5️⃣ Takeaways From COP27
This week we’ll be discussing the progress made at COP27, the annual U.N. climate conference that was held in Sharm El Sheikh, Egypt, over the past two weeks. I won’t lie – I didn’t get my hopes up for this year’s COP since Coca Cola, the largest plastics producer in the world, was the title sponsor and there was a 25% increase in fossil fuel industry attendance from COP26 in Glasgow, Scotland. But despite my concerns, some progress was still made, so follow along to learn why climate justice ended up being the core theme of this year’s COP and how that is good news for our people and planet.
Loss And Damage Steals The Spotlight
😊 The Good News - For the first time in the nearly 30-year history of COPs, loss and damage took center stage in negotiations. Delegates agreed to set up a dedicated loss and damage fund to provide payments to developing countries experiencing the worst climate change impacts.
🥾 Follow This Path - When I say this is a long overdue step in the right direction, I really mean it. Activists and experts have been calling for loss and damage financing since the early 1990s. Loss and damage financing are crucial to climate action and justice because it will help developing countries recover from climate disasters, become more resilient to climate change, and transition to clean energy. I hope industrialized nations follow through with their loss and damage commitment.
Fine, I’ll Do It Myself
😊 The Good News - Brazil, Indonesia, and the Democratic Republic of Congo have formed an alliance to protect their rainforests out of frustration from a lack of help by industrialized nations. The three countries are home to 52% of the world’s rainforests, and they’re aiming to team up in order to secure funding from developed countries to finance their efforts.
🥾 Follow This Path - Rainforests are critical to combating climate change, as they are one of the world’s largest carbon sinks and biodiversity hubs However, deforestation is putting that all at risk. I’m excited that Brazil, Indonesia, and the Democratic Republic of Congo have decided to work together instead of waiting on developed countries to get their act together. But I’ll be carefully watching this alliance because all three countries have a poor track record of violating indigenous rights when studies have shown us that indigenous communities are key to protecting our world’s forests.
No Coal In Indonesia’s Stocking
😊 The Good News - Indonesia will soon receive $20 billion in funding to help transition away from coal. The deal has been over a year in the making, and the United States and Japan are the main financial backers. Coal accounts for over 60% of the country’s current energy generation, and the funding is expected to help move the country’s peak emissions date up by seven years.
🥾 Follow This Path - Studies have shown that the world must quickly transition away from coal in order to address climate change, but that is proving to be difficult, particularly for developing countries that rely on it as their primary source of energy. I’m excited that other countries are stepping up to help Indonesia transition away from coal, and I hope this model will set an example for other coal-reliant countries in the coming years.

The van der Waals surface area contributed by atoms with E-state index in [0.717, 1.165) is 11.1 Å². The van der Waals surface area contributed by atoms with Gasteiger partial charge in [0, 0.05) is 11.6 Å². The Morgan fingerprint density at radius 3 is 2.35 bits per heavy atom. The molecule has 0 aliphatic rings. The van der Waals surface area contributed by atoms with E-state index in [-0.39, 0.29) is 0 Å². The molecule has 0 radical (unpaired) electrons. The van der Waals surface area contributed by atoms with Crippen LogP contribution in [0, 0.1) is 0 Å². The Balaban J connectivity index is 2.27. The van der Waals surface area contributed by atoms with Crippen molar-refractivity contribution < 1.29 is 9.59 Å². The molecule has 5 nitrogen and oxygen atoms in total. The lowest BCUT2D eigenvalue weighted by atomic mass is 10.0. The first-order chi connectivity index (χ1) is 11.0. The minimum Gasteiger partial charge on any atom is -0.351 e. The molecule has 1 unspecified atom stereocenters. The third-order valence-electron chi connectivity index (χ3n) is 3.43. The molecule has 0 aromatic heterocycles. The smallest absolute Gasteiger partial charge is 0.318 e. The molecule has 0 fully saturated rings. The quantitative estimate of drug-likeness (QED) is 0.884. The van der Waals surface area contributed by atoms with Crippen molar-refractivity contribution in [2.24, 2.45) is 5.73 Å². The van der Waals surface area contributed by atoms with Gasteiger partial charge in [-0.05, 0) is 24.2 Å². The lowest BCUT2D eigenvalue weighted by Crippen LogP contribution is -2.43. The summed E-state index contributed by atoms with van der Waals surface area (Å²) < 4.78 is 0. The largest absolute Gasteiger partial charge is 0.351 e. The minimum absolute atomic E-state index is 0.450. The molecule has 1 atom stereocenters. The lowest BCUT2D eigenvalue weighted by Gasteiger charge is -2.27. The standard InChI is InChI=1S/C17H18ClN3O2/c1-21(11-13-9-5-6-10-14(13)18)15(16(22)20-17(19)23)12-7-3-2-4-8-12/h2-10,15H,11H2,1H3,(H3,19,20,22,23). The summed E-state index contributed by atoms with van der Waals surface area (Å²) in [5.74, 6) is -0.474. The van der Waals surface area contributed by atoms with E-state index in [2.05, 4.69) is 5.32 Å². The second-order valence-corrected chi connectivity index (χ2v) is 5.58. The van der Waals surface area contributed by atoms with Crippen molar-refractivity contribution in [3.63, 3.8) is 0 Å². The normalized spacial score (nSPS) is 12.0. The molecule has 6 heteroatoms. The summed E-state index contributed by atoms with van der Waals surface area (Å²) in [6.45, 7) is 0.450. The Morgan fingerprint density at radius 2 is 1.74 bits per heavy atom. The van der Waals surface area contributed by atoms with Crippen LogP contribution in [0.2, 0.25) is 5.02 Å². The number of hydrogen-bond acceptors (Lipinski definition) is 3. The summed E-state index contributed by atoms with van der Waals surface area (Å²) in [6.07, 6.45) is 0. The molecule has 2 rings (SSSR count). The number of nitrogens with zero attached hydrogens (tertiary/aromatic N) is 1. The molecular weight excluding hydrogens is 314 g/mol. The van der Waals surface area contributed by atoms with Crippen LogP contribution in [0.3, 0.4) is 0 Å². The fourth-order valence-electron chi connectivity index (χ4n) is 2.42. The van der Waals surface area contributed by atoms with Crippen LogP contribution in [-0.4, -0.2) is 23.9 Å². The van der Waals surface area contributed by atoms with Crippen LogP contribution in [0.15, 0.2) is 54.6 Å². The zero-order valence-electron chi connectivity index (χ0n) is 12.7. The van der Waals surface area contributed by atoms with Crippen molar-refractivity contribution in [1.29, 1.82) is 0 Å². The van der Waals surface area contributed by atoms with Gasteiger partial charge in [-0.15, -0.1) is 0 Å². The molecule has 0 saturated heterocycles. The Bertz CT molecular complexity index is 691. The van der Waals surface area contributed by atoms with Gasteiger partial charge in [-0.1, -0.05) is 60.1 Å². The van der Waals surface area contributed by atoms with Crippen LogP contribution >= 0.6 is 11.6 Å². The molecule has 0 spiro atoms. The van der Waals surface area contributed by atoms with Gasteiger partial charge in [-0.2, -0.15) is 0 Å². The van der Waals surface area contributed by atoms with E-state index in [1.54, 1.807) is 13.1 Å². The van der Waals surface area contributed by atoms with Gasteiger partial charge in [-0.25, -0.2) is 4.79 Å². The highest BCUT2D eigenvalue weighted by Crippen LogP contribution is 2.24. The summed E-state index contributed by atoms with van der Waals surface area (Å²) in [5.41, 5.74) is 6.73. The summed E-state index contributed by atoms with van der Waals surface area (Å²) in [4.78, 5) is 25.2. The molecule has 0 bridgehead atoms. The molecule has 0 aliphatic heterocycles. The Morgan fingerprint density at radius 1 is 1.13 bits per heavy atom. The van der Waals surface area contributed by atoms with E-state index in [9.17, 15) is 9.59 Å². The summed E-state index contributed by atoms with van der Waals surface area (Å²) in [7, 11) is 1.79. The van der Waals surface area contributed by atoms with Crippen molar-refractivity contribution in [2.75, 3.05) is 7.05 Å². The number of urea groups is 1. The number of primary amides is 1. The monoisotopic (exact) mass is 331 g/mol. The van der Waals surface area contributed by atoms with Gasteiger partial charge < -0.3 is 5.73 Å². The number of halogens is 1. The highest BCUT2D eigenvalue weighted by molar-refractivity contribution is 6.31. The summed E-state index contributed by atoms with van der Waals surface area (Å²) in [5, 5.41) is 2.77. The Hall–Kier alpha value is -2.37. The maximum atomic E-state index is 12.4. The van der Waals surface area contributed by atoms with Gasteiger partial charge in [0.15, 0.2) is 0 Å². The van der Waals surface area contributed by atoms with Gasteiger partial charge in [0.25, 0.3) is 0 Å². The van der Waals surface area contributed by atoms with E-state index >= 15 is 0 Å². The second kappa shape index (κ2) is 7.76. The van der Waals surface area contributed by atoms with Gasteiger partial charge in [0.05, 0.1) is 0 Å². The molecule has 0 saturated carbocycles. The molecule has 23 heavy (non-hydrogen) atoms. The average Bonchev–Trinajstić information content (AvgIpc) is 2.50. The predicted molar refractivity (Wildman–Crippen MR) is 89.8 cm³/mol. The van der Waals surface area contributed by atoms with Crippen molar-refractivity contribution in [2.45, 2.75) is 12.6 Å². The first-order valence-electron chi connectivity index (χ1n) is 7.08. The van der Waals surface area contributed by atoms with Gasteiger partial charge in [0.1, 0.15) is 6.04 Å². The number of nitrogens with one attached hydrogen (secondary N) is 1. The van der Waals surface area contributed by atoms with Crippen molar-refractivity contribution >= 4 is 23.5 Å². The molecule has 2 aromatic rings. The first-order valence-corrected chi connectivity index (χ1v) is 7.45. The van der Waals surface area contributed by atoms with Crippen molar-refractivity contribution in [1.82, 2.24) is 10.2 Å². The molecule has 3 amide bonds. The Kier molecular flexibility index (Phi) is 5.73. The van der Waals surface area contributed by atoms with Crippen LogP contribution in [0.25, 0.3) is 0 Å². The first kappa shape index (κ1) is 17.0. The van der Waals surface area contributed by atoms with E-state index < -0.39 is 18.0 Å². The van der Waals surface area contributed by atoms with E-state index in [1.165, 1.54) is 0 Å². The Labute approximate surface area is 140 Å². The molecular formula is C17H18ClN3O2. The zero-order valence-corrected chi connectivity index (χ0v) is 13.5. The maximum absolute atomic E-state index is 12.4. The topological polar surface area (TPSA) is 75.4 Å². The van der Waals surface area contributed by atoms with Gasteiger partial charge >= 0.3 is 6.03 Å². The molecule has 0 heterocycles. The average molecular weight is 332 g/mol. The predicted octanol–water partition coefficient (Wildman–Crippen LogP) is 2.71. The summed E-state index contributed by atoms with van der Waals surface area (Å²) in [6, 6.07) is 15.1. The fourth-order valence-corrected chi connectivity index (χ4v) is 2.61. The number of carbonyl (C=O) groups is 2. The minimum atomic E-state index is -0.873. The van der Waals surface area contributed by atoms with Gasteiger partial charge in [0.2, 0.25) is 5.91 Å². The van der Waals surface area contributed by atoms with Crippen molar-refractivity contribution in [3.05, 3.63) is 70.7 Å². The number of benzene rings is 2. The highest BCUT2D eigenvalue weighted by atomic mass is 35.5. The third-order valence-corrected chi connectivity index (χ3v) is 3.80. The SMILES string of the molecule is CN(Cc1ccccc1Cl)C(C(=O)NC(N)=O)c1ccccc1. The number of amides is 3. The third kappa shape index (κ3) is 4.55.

Tuvalu Gets The Ball Rolling
😊 The Good News - Support for the Fossil Fuel Non-Proliferation Treaty, which aims to equitably and quickly phase out fossil fuels, grew at COP27. Tuvalu became the second country after Vanuatu to publicly endorse the treaty, and the World Health Organization joined the European Parliament in doing the same.
🥾 Follow This Path - The biggest thing that was missing from COP27 was a concrete plan to quickly phase out fossil fuels. That wasn’t surprising considering how much influence the fossil fuel industry had at this year’s COP, but I’m excited to see more countries and organizations step up to support the Fossil Fuel Non-Proliferation Treaty. This treaty, in my opinion, is the most comprehensive and justice-centered plan so far to phase out fossil fuels – which is why I’ve publicly endorsed it. The good thing about climate action is that it doesn’t just end at COP, so I hope the treaty gets more support between now and COP28 in Dubai.
Are We Finally On Track? It’s Complicated
😊 The Good News - President Biden announced at COP27 that the United States is now on track to meet its Paris Agreement emissions goals, thanks to the passage of the Inflation Reduction Act. Research has shown that the law will reduce the country’s emissions by up to 40% by 2030, but experts agree that this isn’t enough to combat the climate crisis.
🥾 Follow This Path - I discussed the possibility of the Inflation Reduction Act helping the United States meet its Paris Agreement goals when I met President Biden at the White House a few months ago, and I’m glad the data has confirmed that it will. Even though this news is exciting, I know the work is far from over, and I hope the United States is able to pass more climate legislation, especially ones that prioritize climate justice, as soon as possible.
Send me a story!
Submit it below and you just may see it in the newsletter next week.